Sunday, December 28, 2014

The Joys of Christmas Catching-up

Organizing meetings about the things you enjoy discussing is fun. Hearing the talks, putting up programs, coffee break discussions, are all extremely enjoyable. But to be a grown-up academic you also have to do the very boring stuff. Papers need to go to formal journals, and need to be checked and properly formatted and you must remember to chase-up your  reviewers and all the annoying boring stuff also must be done.

Especially if, like me you don't have students and young ones who might (with a bit of luck) get a kick out of doing it. Especially if you don't have a research grant that pays for some of expenses, things tends to get lost, webpages disappear, papers that you're sure had appeared, cannot be found, etc...

And Christmas is the time to do it, of course. But there aren't enough hours or days in the Christmas break, so you end up feeling that you didn't enjoy the season and you didn't do whatever you needed to do. Oh well. The best we can do is the best we can do.

I promise to try to update my personal webpages soon, but for the time being here, while I'm frantically trying to write the preface for IMLA 2011, here's a webpage  to work for IMLA (Intuitionistic Modal Logic and Applications- the future) to complete, with a bit of luck, in the next Christmas break.

Given the nice discussion initiated by Urs Schreiber in Google+ on Modalities and Modal Type Theory and Intuitionistic Modal Logic  as well as the request to present in BACAT my thoughts on the same, I now have too many ideas and leads that I should like to summarize, (or at least get a grip on) and add to the darned preface.

Here are my slides complaining about the dismal state of Constructive Modal Type Theory in 2013 and in 2014. And some blog posts (K for Kripke, IMLA 2013, IMLA 2011IMLA 2008IMLA 2005IMLA 2002, IMLA 1999, Why Constructive Modal Logics? ) on why I still think this is important.

Happy New Year everyone!


Sunday, December 14, 2014

D for Dummett

Because of an interesting conversation on modal logic started by Urs Schreiber in google+, I have been re-reading Dummett's "The Elements of Intuitionism".

Trying to find it in the web (I particularly wanted to read his discussion on the distribution laws between  quantifiers and conjunctions/disjunctions) I found instead this most excellent review of the book, by  Sundholm. And another, less favourable, review (of the second edition) by Woleński.

I have not found what I wanted, neither have I advanced much on my attempt at understanding Dummett's lessons. But as usual when I open that book, I learn a little more. 

Wednesday, December 10, 2014

Temporality in Natural Logic


Interstellar is a movie that grew on me. I left the theater annoyed with a few things, in particular this stupid idea that we can all get up and go, live in Saturn in torii where the sky is crops. Healthy crops.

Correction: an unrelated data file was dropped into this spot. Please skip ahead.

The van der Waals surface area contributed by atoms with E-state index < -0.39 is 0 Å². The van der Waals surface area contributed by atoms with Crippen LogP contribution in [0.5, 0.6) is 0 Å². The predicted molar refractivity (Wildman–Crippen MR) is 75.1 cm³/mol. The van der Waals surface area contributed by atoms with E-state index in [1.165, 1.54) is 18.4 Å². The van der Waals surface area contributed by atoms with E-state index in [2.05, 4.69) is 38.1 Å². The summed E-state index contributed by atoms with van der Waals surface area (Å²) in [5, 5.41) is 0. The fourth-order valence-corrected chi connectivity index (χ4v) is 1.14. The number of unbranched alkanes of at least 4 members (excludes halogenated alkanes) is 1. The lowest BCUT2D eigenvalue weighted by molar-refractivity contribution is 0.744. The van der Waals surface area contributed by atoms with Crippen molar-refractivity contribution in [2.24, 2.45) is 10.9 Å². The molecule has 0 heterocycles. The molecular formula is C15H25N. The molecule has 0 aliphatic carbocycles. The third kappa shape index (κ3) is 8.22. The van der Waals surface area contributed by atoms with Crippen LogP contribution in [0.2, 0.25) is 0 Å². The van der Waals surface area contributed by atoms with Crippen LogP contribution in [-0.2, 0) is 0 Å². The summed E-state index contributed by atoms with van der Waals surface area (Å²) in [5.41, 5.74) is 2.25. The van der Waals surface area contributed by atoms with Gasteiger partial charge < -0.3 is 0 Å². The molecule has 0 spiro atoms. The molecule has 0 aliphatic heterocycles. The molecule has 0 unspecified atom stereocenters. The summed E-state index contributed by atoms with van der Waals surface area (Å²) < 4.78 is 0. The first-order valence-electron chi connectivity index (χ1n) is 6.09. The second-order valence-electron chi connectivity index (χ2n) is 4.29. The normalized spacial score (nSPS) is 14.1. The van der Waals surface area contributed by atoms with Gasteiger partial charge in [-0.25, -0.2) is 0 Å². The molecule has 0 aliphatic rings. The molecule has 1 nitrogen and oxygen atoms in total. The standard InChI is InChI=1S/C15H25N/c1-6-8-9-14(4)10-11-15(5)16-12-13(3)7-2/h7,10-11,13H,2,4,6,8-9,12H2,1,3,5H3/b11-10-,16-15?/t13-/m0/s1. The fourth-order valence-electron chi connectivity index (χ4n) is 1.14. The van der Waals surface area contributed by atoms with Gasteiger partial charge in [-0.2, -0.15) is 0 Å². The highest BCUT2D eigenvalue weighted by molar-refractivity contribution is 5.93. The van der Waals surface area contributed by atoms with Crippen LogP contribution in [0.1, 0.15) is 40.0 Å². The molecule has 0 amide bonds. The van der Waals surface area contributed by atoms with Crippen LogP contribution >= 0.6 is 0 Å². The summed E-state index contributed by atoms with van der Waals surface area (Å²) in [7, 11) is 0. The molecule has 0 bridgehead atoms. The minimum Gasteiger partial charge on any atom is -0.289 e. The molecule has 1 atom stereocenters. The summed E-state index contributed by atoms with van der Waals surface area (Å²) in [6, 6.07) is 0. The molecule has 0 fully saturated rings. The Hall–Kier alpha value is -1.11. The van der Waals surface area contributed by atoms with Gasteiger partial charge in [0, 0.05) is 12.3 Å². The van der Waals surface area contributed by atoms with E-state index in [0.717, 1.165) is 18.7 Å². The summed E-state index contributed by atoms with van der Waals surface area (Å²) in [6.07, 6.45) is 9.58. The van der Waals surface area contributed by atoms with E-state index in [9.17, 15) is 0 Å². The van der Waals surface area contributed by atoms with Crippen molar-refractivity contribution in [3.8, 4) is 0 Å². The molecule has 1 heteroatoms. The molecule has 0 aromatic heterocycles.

But there is much to love about the movie too, especially the fact that the biggest hero of the story is a woman who solves mathematical problems! this is great!

But yeah the blog post is not about the time puzzles of the movie, after all, any sci-fi has to have a few "temporal knots", but it's about simple, linear time and how to model it. So first here's Dick's old lecture notes on temporality Temporality in Natural Logic. This is/was supposed to be read together with Mark Steedman's The Productions of Time, whose title comes from one of the Blake's  Proverbs of Hell. Hard to get any more poetic than this.


Then, hoping against hope that temporal knots may indeed work for us, instead of against us, here is Dick's submission (Transfer Semantics for the Clear Parser) to NLCS'14 in Vienna.

Tuesday, December 9, 2014

Recalculating...



There is something rather pleasing about the fact that I forgot completely that my special issue of LiLT (Linguistic Issues in Language Technology)
edited with Annie Zaenen and Cleo Condovadi
Perspectives on Semantic Representations for Textual Inference
had appeared and only "discovered" it by reading the work's internal facebook.

He!

I am working too hard and not moving forward, it seems.
Hopefully things will improve.
The "New Yorker" 404 cartoon seems apt.
If you haven't heard about it Linguistic Issues in Language Technology (LiLT) is an open-access journal that focuses on the relationships between linguistic insights and language technology.

Monday, December 8, 2014

Math Quotes to remember

I wish I had thought this one:
I do mathematics to see the invisible. 

To exist (in mathematics), said Henri Poincaré, is to be free from contradiction.
(Gower's in 2000 The Importance of Mathematics)



  Atiyah apparently said: "Algebra is the offer made by the devil to the mathematician. The devil says: I will give you this powerful machine, it will answer any question you like. All you need to do is give me your soul: give up geometry and you will have this marvelous machine."
 
  Weyl said: "In these days the angel of topology and the devil of abstract algebra fight for the soul of each individual mathematical domain." (source Don Piponi in G+)

Saturday, December 6, 2014

K for Kripke

I met Saul Kripke only once, when we were invited speakers at  the first Unilog in 2005. Jean-Yves Beziau organized for Mike Dunn and myself to go to the airport with Kripke. In the check-in desk in Geneva, Kripke was the first person I have ever heard of to truly answer the question: Have you been given anything here?  To which he replied that he had been given two books in his honor. Of course this stopped all the check-ins in the airport, as someone was sent down to retrieve his suitacase from the rolling conveyor so that authorities could check that there were indeed two books in his honor and nothing else...